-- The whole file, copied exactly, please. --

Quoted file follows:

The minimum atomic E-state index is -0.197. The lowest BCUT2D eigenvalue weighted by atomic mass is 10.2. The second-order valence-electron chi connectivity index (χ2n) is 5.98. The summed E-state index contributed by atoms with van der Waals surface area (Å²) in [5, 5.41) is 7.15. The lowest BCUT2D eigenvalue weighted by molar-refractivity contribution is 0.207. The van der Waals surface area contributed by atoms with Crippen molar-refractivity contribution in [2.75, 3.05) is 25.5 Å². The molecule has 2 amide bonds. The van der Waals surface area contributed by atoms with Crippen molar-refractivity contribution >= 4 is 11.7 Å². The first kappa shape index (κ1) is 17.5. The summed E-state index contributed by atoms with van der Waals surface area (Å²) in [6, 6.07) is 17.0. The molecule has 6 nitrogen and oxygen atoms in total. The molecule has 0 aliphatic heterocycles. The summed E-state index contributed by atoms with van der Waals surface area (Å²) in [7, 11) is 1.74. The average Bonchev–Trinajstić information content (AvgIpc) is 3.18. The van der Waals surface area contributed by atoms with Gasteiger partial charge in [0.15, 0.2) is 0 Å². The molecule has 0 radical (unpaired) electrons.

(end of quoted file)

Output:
The minimum atomic E-state index is -0.197. The lowest BCUT2D eigenvalue weighted by atomic mass is 10.2. The second-order valence-electron chi connectivity index (χ2n) is 5.98. The summed E-state index contributed by atoms with van der Waals surface area (Å²) in [5, 5.41) is 7.15. The lowest BCUT2D eigenvalue weighted by molar-refractivity contribution is 0.207. The van der Waals surface area contributed by atoms with Crippen molar-refractivity contribution in [2.75, 3.05) is 25.5 Å². The molecule has 2 amide bonds. The van der Waals surface area contributed by atoms with Crippen molar-refractivity contribution >= 4 is 11.7 Å². The first kappa shape index (κ1) is 17.5. The summed E-state index contributed by atoms with van der Waals surface area (Å²) in [6, 6.07) is 17.0. The molecule has 6 nitrogen and oxygen atoms in total. The molecule has 0 aliphatic heterocycles. The summed E-state index contributed by atoms with van der Waals surface area (Å²) in [7, 11) is 1.74. The average Bonchev–Trinajstić information content (AvgIpc) is 3.18. The van der Waals surface area contributed by atoms with Gasteiger partial charge in [0.15, 0.2) is 0 Å². The molecule has 0 radical (unpaired) electrons.